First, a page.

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A Spaceman's Gotta Do What a Spaceman's Gotta Do


by Bill Parker (2016)

The book begins with a dry and lengthy history of something called the Union Fleet and something called the Syndicate. I love history, but it's not as if I can look up any of this up on Wikipedia. And it would read better if this material had been introduced organically within the text or in dialog.

However, the story picks up once our hero, Dallas, buys a spaceship. This book harkens back to the era of the space-opera, with rocket ships, androids, and laser guns. That I like, as it makes it easier for the casual reader of sci-fi to jump aboard.

Dallas is the only true human aboard, at first. His crew consists of a pair of androids. The ship he buys has a holographic co-pilot called Jessica. Why the hologram was designed to get all wet for Dallas is not explained and that's probably a good thing.

Even more distracting is Mariah, who appears at first as a naked blonde. It turns out she's generated into 3D by the ship's computers, making her not merely a visual hologram but alive, if artificial. She uses the toilet and everything. She serves as the ship's Science Officer but her primary role is to mope over the rugged Dallas and sigh.

Just when you might think soap opera is overtaking space opera, and Dallas seems a bit unfocused with his life, up comes a mission to save a child kidnapped by those dastardly Syndicate mercenaries. Here's where the actions starts.

Unlike Star Trek's lawful and peaceful Federation, the Union has stretched itself out farther and faster than it can keep up. Central government can not maintain control of the outlaying star systems. And so the Union is divided between Outlanders and Pilgrims, which sound like about the same thing but aren't. If Pilgrims are settlers, Outlanders are scouts.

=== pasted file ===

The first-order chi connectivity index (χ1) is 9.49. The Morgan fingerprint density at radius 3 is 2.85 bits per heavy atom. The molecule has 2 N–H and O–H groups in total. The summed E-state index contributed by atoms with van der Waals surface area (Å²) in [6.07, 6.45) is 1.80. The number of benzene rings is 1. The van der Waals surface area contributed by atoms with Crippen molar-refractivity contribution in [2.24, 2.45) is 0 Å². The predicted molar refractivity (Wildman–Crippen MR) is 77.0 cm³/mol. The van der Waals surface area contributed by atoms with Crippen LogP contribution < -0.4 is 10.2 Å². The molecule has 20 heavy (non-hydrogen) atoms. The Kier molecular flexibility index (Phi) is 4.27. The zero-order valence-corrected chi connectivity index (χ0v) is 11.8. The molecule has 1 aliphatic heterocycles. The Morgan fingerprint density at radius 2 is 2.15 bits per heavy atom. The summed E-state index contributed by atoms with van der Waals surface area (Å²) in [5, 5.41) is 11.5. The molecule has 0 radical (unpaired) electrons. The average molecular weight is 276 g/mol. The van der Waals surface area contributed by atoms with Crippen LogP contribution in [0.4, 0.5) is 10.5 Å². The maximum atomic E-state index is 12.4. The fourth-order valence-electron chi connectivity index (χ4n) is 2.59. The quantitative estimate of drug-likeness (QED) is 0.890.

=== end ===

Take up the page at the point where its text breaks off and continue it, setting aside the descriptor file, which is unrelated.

Aliens appear in this galaxy, but clearly humans have the upper hand. The aliens are only called aliens, even on their home planet. There Dallas and crew play the “Ugly Americans” and shoot their way out of jail.

Fortunately, they redeem themselves when mercenaries open fire on a band of catlike primitives. They even adopt one who promptly falls in love with Dallas, just like Mariah and every other woman who gets a look at him.

Technology is a tricky subject in stories set in the future. Almost no one's vision of the future is identical. But one thing is certain; things three thousand years in the future will be at least as different from today as things were three thousand years in the past. So, while I have no doubt something like Wi-Fi and GPS will exist three thousand years in the future, using those exact terms seems jarringly current, not futuristic.

Force fields exist in this universe, but they don't stop a shotgun blast. Presumably, there's no force in a shotgun blast. But the quantum torpedo is a clever bit of future technology—at least I have never heard of it before. It's a bomb that blows up time and space. How cool is that!

There are a few curiosities, like “An hour passed one second at a time as he waited.” Or “wallah” as an alternate spelling of “voila”.

I like Parker's writing; I’m not in love with the characters. They're not badly written, but flirting with each other in the middle of a battle seems unprofessional. Outside of Star Trek and Doctor Who, I find a lot of sci-fi pretentious. “Five Moons” is not. It's very readable and fun.

4 stars.


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